Unlike the stereotypical Manhattan resident, I have visited Brooklyn and Queens often. And, over the course of the last six years that this website has been in existence, I have spent much more time in the outer boroughs, exploring and canvassing for subjects and potential stories. Now, in fairness, I must admit that the cultural brew in Brooklyn and Queens feels much richer than that of Manhattan, which has become more much more business and tourist oriented. If you seek an authentic New York and ethnic enclaves, the outer boroughs are where you must go. Neighborhoods such as Jackson Heights, Astoria, Richmond Hill, or Flushing in Queens and Borough Park, Sheepshead Bay, or Bay Ridge in Brooklyn have virtually no parallel in Manhattan, save Chinatown. In these neighborhoods, you will find a variety of merchants and restaurants catering to the local ethnic groups.

    Regardless, Manhattan residents are a remarkably and classically xenophobic bunch, so you know things have changed when Manhattanites start traveling to Brooklyn and Queens for cultural and recreational activities. There are plenty of good reasons: the Brooklyn Museum, the Mermaid Parade, Coney Island, Dead Horse Bay, Floyd Bennett Field, the Queens Farm, the Queens Museum, Flushing Meadows – Corona Park, and perhaps one of the biggest draws and hottest neighborhoods in the five boroughs, Williamsburg.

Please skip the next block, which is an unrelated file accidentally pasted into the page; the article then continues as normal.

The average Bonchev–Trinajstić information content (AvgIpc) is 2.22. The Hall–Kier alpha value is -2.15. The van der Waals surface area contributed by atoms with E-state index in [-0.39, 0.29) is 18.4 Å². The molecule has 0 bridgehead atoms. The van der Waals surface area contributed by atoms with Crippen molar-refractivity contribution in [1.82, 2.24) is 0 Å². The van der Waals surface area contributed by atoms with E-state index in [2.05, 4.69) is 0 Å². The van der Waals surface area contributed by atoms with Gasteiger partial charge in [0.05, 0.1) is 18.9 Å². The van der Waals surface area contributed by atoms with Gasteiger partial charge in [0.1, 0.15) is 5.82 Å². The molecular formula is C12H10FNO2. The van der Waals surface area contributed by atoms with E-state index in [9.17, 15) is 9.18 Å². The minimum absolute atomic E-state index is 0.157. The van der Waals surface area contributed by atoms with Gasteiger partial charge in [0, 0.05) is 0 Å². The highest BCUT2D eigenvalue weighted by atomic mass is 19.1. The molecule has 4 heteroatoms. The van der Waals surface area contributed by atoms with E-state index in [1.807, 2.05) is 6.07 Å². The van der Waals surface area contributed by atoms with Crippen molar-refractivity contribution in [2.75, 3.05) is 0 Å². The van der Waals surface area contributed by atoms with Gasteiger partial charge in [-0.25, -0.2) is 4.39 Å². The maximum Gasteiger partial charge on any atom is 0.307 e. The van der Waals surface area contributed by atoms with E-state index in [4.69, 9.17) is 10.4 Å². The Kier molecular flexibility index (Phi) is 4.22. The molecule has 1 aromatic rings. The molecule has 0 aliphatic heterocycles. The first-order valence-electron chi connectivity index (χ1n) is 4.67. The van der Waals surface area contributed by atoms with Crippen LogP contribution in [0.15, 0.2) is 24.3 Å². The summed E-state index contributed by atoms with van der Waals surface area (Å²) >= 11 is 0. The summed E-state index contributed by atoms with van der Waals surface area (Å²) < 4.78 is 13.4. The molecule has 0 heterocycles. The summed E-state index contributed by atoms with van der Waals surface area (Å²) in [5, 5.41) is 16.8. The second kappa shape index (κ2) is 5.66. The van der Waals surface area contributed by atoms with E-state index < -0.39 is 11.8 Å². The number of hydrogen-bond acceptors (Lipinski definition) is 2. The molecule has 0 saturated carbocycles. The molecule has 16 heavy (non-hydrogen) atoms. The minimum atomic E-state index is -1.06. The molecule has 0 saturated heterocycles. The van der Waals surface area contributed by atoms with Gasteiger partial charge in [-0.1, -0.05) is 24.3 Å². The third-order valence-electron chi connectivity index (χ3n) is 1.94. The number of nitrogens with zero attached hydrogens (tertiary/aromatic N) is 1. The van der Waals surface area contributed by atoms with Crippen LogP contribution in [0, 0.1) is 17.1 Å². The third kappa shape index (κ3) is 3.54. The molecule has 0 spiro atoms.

You know things have really changed when, on a weekend, one Manhattanite runs across the dyed in the wool East Village icon, David Peel, in Williamsburg, Brooklyn, who both have crossed that river into another borough looking for a change of pace. Walking down Bedford Avenue, the main commercial artery of Williamsburg, I spotted David in a local pizza parlor, wearing his signature John Lennon-styled sunglasses.
    The neighborhood has gone through remarkable transformations and even has a lively street scene with street performers, unusual outside of Manhattan. David knows me from our frequent meetings in Washington Square Park as well as the stories I have done including him as a subject. I spoke to him briefly about the irony of meeting in Brooklyn. He showed little surprise at all, knowing that Williamsburg was obviously the place to be. After all, New Yorkers love the hot new place and This Hood is a Done Deal :)


  • A Special Serendipitous Meeting

    In the Wake of Hurricane Sandy